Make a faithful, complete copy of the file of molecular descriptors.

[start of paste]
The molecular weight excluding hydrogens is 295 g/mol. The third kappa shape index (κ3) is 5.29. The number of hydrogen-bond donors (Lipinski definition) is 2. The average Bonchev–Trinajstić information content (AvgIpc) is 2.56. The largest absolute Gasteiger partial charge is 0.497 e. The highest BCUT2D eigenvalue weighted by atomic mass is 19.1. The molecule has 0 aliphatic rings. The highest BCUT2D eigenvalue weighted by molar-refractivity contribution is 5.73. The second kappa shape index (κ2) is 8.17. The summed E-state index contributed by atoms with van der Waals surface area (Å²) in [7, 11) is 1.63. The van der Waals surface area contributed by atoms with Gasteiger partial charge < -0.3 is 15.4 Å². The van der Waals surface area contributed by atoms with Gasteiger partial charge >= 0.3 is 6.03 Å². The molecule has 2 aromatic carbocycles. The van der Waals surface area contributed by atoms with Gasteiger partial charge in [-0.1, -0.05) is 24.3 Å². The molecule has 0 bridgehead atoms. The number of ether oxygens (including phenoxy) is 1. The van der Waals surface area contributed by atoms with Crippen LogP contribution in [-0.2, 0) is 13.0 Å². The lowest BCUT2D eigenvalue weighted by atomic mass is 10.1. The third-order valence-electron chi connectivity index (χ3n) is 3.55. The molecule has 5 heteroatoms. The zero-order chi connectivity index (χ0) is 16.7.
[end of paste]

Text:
The molecular weight excluding hydrogens is 295 g/mol. The third kappa shape index (κ3) is 5.29. The number of hydrogen-bond donors (Lipinski definition) is 2. The average Bonchev–Trinajstić information content (AvgIpc) is 2.56. The largest absolute Gasteiger partial charge is 0.497 e. The highest BCUT2D eigenvalue weighted by atomic mass is 19.1. The molecule has 0 aliphatic rings. The highest BCUT2D eigenvalue weighted by molar-refractivity contribution is 5.73. The second kappa shape index (κ2) is 8.17. The summed E-state index contributed by atoms with van der Waals surface area (Å²) in [7, 11) is 1.63. The van der Waals surface area contributed by atoms with Gasteiger partial charge < -0.3 is 15.4 Å². The van der Waals surface area contributed by atoms with Gasteiger partial charge >= 0.3 is 6.03 Å². The molecule has 2 aromatic carbocycles. The van der Waals surface area contributed by atoms with Gasteiger partial charge in [-0.1, -0.05) is 24.3 Å². The molecule has 0 bridgehead atoms. The number of ether oxygens (including phenoxy) is 1. The van der Waals surface area contributed by atoms with Crippen LogP contribution in [-0.2, 0) is 13.0 Å². The lowest BCUT2D eigenvalue weighted by atomic mass is 10.1. The third-order valence-electron chi connectivity index (χ3n) is 3.55. The molecule has 5 heteroatoms. The zero-order chi connectivity index (χ0) is 16.7.